It's also the same water you use to wash your hands or even brush your teeth on the plane. Weintraub says the bacteria can get on your hands and then be transmitted to your food.
We set out to examine just how much has improved since the EPA originally expressed concern in 2004.
"Airlines are doing a significant amount of monitoring, more monitoring and treating, flushing of their water systems," says Benjamin Grumbles with the EPA.
In fact, since 2005, 45 airlines have signed orders agreeing to test the water on those planes. But through the Freedom of Information Act, we discovered only 16 of those airlines have actually released results of those tests. Those tests results show water samples taken from 2,200 aircraft found coliform 10-percent of the time. Meantime, 29 airlines either haven't completed or begun their first round of testing or haven't released their test results.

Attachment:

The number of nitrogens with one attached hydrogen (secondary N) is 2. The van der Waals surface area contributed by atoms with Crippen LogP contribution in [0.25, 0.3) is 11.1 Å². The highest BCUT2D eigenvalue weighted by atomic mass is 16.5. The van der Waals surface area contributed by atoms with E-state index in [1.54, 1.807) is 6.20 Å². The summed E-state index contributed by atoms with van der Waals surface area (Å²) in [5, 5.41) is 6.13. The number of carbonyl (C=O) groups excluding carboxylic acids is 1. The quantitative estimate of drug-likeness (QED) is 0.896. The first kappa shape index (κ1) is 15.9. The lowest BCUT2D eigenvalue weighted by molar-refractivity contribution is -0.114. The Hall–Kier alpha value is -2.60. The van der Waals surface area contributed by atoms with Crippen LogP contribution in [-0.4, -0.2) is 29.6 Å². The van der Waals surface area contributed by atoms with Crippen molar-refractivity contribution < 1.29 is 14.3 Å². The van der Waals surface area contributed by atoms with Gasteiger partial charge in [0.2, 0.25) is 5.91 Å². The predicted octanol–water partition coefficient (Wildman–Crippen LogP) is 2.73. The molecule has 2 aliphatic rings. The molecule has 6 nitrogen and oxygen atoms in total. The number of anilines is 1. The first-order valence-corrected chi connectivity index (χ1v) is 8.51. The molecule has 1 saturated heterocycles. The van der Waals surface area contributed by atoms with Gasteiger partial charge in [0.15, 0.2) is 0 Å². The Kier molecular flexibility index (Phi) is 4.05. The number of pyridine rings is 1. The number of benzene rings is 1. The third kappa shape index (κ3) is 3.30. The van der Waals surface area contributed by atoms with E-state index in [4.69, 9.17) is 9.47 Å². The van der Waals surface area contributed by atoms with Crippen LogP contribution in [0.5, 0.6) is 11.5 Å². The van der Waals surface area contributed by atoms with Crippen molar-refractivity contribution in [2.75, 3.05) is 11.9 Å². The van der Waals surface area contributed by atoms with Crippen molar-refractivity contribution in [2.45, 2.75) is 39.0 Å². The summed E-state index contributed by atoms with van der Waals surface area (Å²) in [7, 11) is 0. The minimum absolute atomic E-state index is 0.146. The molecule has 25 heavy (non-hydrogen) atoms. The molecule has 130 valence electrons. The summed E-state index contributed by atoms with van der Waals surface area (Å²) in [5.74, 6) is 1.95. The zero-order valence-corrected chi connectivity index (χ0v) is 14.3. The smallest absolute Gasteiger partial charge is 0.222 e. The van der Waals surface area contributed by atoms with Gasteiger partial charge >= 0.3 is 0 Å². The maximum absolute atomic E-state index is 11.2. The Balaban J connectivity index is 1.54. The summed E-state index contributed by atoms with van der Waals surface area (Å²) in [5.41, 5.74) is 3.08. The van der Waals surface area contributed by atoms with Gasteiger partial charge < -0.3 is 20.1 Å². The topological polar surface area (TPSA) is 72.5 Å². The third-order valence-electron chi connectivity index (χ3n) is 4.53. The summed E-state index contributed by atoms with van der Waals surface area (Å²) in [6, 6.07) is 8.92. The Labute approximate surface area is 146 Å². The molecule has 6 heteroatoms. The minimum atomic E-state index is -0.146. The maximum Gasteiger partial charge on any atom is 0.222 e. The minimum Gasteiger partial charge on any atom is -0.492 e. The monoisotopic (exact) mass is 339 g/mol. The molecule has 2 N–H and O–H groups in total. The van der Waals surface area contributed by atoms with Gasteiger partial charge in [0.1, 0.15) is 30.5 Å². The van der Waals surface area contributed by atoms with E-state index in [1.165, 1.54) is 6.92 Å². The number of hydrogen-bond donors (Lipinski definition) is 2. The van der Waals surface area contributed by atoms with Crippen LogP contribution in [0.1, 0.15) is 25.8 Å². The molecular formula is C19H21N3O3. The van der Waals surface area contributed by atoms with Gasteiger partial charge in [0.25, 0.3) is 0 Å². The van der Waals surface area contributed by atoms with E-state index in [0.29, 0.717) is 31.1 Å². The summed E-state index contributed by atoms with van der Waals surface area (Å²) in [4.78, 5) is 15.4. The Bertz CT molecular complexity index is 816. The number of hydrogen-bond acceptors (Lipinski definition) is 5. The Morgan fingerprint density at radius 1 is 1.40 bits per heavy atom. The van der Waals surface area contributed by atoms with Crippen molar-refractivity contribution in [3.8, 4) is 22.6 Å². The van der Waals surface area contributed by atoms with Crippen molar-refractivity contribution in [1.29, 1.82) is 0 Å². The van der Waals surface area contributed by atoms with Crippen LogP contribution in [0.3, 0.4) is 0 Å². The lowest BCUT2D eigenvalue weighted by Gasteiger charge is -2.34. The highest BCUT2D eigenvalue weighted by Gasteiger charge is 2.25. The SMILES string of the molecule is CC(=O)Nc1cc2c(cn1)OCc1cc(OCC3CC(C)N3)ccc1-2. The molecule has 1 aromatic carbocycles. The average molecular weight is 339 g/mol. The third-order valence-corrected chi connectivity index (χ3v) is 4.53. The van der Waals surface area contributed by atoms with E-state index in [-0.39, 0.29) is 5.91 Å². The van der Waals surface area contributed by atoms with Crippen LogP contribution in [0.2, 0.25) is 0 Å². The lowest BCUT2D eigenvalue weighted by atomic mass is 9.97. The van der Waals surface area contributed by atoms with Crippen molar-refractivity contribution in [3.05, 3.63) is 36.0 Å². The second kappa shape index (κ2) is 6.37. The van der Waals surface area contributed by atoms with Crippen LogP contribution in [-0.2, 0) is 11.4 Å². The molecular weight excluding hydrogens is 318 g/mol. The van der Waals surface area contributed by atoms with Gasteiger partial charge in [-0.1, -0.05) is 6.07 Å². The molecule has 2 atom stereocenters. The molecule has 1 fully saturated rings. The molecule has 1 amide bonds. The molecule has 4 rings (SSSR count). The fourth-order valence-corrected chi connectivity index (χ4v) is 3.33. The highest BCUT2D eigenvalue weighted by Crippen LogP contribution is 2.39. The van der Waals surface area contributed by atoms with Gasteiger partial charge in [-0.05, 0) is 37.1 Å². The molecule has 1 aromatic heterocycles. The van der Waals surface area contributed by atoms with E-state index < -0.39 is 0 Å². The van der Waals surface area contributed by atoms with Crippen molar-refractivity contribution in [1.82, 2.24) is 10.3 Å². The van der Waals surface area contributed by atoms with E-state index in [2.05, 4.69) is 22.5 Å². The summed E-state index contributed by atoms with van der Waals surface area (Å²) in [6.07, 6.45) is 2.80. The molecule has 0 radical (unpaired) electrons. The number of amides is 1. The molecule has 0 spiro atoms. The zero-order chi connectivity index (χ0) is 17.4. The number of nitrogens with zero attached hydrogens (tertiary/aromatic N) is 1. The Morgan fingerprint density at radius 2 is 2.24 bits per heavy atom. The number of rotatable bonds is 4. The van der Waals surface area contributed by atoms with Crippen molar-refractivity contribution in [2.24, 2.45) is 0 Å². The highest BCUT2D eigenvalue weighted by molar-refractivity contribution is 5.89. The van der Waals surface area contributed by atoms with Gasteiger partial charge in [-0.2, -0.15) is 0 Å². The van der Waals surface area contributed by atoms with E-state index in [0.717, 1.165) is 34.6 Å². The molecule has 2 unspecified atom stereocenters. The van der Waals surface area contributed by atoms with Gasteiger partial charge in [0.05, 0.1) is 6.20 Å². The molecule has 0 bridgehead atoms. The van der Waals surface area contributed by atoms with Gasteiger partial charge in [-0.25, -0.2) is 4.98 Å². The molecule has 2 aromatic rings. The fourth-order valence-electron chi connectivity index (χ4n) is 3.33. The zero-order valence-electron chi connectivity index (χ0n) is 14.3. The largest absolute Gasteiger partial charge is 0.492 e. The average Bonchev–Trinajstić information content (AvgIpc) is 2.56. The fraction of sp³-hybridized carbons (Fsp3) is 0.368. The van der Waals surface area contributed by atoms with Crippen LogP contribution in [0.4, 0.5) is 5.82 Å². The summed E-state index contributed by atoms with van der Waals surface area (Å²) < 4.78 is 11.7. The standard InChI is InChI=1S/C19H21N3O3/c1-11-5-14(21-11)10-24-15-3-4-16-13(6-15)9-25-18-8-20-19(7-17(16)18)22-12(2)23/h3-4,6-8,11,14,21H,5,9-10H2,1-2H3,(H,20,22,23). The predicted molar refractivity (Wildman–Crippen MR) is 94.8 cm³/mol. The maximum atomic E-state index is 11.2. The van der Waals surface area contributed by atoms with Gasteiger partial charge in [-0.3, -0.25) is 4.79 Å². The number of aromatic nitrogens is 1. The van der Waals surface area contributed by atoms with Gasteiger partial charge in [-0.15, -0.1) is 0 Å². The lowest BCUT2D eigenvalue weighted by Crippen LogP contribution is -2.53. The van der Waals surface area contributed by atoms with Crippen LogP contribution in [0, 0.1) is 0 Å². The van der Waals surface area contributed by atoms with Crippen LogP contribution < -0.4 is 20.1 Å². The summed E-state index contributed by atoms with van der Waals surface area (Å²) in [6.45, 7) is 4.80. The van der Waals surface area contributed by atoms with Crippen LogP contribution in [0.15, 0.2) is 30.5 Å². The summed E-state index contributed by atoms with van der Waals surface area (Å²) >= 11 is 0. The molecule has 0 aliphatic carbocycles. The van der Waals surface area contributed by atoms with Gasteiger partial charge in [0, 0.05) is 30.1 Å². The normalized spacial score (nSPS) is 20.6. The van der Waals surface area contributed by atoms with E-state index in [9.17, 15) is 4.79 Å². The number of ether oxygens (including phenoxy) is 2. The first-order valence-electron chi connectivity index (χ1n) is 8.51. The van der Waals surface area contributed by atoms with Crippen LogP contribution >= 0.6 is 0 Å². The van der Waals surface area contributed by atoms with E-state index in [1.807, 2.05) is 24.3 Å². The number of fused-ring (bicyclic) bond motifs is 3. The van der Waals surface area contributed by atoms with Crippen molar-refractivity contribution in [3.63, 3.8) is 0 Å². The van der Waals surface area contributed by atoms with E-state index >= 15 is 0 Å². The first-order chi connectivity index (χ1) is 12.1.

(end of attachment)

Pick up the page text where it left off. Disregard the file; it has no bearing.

We showed our findings to the senior scientist at the Natural Resources Defense Council in San Francisco and a member of the EPA's scientific advisory board on drinking water.
"We don't have data from some of the most major airlines out there. The data that we do have still shows contamination in quite a number of aircaft," says Gina Solomon with the Natural Resources Defense Council.
Delta, Continental, Northwest and United have released test results. However, American and US Airways are refusing to allow their data to be made public, claiming the results are "confidential business information."
That concerns Yeggie Dearborn, the laboratory director at Cel Analytical in San Francisco.
"I would probably not drink coffee anymore on the airline. I would probably just stick with canned sodas and stuff like that," says Dearborn.
Among the major airlines that have released data, 12-percent of the 323 planes tested by Delta over two years came back positive with coliform contaminated water. Delta says the overwhelming majority of its water samples came back negative.